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In a press release dated February 16, 2010, the government of Canada announced new rules for mortgage funding:

The Honourable Jim Flaherty, Minister of Finance, today announced a number of measured steps to support the long-term stability of Canada’s housing market and continue to encourage home ownership for Canadians.

“Canada’s housing market is healthy, stable and supported by our country’s solid economic fundamentals,” said Minister Flaherty. “However, a key lesson of the global financial crisis is that early policy action can help prevent negative trends from developing.

The Government will therefore adjust the rules for government-backed insured mortgages as follows:

“There’s no clear evidence of a housing bubble, but we’re taking proactive, prudent and cautious steps today to help prevent one. Our Government is acting to help prevent Canadian households from getting overextended, and acting to help prevent some lenders from facilitating it,” said Minister Flaherty. “If some lenders aren’t willing to act themselves, we will act. These measures demonstrate the Government is committed to taking action when necessary to support the long-term stability of a sector that is so vital to our economy and the financial well-being of Canadian families.”

These adjustments to the mortgage insurance guarantee framework are intended to come into force on April 19, 2010.

In October of 2008 the government tightened the rules, requiring all borrowers to have at least a 5% down payment, and for mortgage terms to be no longer than 35 years. These rules apply to all borrowers who required CHMC insurance.

What does this mean?

It means that it is no longer as easy to qualify for a mortgage as it was three years ago. Back during the housing boom (say in 2005, 2006, and 2007) you could get a mortgage with no money down, and you could stretch out the amortization for 40 years to reduce your monthly payment, meaning you could qualify for an even bigger home. You could continually refinance your home as house values increased.

So what’s the problem? Why should we care what the government is doing with mortgage insurance?

For most people a mortgage is the single largest amount they will ever borrow. The more you borrow, the greater the chances are that you will experience financial trouble (see my previous article on Debt in Canada: The Ticking Time Bomb). (Of course the greater your debt, the more likely you are to get scammed trying to deal with your debt, as discussed in Debt Management and Debt Settlement Plans: Scams, or a Good Alternative to Bankruptcy in Canada?). It would be logical to conclude that the less we borrow, the less likely we are to experience financial problems.

As a bankruptcy trustee in Canada, I have personally met with hundreds of people who have, over the good years, used their home as their personal ATM machine. They had credit card debt, but since their home had increased in value, they were able to refinance their home and use the money to pay off their credit cards. I have met with many people who did this many times. Every two years, when they needed money, they refinanced their home. They would increase their mortgage and use the money to pay off their credit cards, and also get a reduced interest rate.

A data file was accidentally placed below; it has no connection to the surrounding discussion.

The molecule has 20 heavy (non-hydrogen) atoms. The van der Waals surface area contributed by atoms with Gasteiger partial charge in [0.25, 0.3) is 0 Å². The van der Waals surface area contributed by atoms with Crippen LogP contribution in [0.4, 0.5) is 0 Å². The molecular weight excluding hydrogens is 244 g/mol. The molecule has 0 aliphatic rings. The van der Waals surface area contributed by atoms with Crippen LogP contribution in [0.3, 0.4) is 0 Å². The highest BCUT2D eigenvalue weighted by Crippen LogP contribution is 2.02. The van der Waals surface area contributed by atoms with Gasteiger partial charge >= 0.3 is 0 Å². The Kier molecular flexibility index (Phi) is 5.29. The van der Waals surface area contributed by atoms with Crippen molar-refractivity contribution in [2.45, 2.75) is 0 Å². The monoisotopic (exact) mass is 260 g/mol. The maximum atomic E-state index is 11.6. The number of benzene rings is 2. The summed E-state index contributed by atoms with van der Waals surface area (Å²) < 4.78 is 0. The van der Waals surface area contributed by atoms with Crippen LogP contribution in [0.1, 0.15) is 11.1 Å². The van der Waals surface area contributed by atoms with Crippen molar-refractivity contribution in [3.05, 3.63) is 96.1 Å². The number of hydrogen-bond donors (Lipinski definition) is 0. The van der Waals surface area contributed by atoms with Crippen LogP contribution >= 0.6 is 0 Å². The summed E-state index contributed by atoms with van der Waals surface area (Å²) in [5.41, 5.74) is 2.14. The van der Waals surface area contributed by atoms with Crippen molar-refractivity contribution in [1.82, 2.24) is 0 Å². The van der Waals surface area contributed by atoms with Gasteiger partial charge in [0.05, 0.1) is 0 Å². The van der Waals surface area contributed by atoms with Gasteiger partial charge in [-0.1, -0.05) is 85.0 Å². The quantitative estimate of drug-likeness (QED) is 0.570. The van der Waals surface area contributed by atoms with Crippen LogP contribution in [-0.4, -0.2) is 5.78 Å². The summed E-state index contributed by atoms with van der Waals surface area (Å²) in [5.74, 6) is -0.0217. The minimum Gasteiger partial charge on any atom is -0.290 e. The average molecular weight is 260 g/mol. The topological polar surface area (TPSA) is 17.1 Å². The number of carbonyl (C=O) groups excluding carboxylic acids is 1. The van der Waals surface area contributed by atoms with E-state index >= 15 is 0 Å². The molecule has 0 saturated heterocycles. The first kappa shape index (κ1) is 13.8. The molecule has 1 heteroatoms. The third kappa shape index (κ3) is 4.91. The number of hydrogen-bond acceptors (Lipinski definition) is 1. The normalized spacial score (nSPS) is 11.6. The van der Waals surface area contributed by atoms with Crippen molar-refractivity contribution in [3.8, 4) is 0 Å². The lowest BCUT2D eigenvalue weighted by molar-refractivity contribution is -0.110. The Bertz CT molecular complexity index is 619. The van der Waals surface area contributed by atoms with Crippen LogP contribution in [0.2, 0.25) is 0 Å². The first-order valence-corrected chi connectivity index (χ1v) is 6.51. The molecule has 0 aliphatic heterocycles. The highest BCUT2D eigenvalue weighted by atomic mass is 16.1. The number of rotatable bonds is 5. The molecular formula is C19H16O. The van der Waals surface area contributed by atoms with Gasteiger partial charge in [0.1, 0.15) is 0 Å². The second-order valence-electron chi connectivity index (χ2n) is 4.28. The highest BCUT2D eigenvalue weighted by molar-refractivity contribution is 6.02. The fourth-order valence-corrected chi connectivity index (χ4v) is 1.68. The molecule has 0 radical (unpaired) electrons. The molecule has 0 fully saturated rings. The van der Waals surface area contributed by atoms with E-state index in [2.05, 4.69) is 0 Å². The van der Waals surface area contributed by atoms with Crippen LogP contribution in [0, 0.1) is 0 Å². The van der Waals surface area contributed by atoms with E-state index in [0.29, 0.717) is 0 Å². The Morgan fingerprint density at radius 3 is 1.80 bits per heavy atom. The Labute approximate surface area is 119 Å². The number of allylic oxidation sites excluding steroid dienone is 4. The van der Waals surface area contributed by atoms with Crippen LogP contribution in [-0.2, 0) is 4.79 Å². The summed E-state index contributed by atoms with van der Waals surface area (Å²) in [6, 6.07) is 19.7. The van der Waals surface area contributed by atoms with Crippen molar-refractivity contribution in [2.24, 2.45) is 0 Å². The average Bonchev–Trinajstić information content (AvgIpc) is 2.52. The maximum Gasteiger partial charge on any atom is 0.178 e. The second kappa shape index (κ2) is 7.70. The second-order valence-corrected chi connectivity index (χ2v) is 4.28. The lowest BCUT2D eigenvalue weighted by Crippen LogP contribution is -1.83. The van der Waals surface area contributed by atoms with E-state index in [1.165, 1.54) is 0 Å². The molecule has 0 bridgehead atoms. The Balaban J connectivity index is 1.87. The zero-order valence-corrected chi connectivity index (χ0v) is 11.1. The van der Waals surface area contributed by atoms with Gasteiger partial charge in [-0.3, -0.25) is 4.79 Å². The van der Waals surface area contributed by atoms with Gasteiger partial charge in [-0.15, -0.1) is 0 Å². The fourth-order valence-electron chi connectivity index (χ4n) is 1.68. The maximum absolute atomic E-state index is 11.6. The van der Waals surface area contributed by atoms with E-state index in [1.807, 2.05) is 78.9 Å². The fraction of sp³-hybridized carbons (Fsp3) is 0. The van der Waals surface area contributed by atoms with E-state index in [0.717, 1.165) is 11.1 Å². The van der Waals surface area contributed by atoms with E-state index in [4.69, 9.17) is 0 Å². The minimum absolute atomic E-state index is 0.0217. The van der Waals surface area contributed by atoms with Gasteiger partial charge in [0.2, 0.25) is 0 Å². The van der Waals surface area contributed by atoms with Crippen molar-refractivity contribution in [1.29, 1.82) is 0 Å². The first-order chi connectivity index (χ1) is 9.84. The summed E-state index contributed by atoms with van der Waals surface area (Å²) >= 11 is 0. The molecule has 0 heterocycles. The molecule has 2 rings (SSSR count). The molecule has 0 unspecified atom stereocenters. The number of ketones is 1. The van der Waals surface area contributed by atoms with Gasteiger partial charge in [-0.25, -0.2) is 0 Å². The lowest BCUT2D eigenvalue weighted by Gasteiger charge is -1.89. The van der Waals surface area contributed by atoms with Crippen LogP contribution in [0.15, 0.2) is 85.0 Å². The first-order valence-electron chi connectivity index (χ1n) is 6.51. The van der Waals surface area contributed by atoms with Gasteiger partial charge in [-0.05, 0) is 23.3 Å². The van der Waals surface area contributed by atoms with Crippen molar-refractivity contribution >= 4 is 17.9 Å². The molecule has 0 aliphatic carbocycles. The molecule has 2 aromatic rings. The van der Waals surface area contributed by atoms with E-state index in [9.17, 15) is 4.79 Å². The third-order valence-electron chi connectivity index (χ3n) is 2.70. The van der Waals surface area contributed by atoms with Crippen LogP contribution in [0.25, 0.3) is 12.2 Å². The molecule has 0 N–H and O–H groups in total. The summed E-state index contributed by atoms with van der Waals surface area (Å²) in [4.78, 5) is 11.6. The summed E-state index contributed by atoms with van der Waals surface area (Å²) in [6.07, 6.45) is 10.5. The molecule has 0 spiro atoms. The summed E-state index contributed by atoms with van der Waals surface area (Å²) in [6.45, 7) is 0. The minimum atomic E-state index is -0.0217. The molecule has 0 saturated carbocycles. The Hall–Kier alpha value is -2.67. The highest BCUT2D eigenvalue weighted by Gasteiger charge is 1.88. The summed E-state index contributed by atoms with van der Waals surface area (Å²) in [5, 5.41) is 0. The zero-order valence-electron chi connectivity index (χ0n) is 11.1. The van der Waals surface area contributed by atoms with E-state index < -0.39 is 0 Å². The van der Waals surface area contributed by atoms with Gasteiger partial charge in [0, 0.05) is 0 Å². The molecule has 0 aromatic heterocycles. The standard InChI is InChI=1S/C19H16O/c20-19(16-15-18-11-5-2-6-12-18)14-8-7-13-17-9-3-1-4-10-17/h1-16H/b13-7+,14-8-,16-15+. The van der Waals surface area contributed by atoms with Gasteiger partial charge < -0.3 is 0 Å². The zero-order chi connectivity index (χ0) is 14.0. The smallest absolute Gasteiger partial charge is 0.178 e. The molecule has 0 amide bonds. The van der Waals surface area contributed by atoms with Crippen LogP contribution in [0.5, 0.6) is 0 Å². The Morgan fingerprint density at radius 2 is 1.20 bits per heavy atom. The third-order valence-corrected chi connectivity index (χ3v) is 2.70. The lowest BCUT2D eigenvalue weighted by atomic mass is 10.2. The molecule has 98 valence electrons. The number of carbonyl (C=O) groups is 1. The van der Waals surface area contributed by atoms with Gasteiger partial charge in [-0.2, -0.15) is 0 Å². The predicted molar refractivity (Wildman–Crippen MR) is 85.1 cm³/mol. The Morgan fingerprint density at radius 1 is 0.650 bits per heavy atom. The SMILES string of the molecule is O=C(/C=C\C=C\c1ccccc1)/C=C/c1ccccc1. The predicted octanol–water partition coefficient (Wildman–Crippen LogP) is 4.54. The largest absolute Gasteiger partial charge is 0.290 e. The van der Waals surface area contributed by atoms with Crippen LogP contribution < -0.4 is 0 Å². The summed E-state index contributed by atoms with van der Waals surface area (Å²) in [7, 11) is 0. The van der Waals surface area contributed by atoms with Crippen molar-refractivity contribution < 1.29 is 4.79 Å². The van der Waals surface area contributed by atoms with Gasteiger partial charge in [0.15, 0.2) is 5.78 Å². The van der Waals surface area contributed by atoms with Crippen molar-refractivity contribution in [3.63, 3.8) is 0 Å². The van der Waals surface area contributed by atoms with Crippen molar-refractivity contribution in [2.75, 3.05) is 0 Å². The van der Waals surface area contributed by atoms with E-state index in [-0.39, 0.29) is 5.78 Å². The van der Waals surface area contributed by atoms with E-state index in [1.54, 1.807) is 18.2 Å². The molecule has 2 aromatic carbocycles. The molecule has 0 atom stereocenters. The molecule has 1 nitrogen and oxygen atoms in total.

That strategy works when house prices are increasing, but over the last two years house prices in many areas of Canada have stabilized or fallen, so that when you apply to refinance the bank may say “sorry, you don’t have enough equity.” That’s the problem many Canadians are now facing: high debts, but no ability to refinance.

Should we blame the federal government for tightening up the mortgage rules at precisely the time more Canadians are dependant on debt?

The cynic would argue that the government should have tightened the rules a few years ago, to prevent the problems we are now facing. I personally don’t spend time worrying about what the government is doing. I prefer to focus on what I can do; I’m a big believer in taking personal responsibility for my own situation, regardless of what the government may or may not do. The new rules are a wake up call for all of us. Here’s my approach:

Start by assuming that your house will not continually increase in value forever, and may even decrease in value over the short or medium term. Knowing that, don’t expect that you will be able to refinance to solve your credit card debt problems.

Then, take steps to reduce your debt. That may mean selling your house and using the proceeds to repay your debts, and buying a smaller house, or renting. I know it’s a shock to most people, but a house is NOT an investment. There are periods of time when a house may increase in value, but there are also times, like the last two years, or during the late 1980’s and early 1990’s, when houses decrease in value. You must be prepared for both the good times and bad. You can’t rely on your house to save the day, so start reducing your debt now.

If you already have too much debt, make a budget and repay your debt on your own, or file a consumer proposal, or even consider bankruptcy. If you plan to buy a house in the future, save for as large a down payment as possible. With a large down payment, your monthly payments are lower, you can probably negotiate a lower interest rate, and you don’t have to worry about whatever new rules the government might propose for mortgage insurance.

The world is different today than it was a few years ago, so take stock of your situation, and take action to protect your future by keeping your debt as low as possible.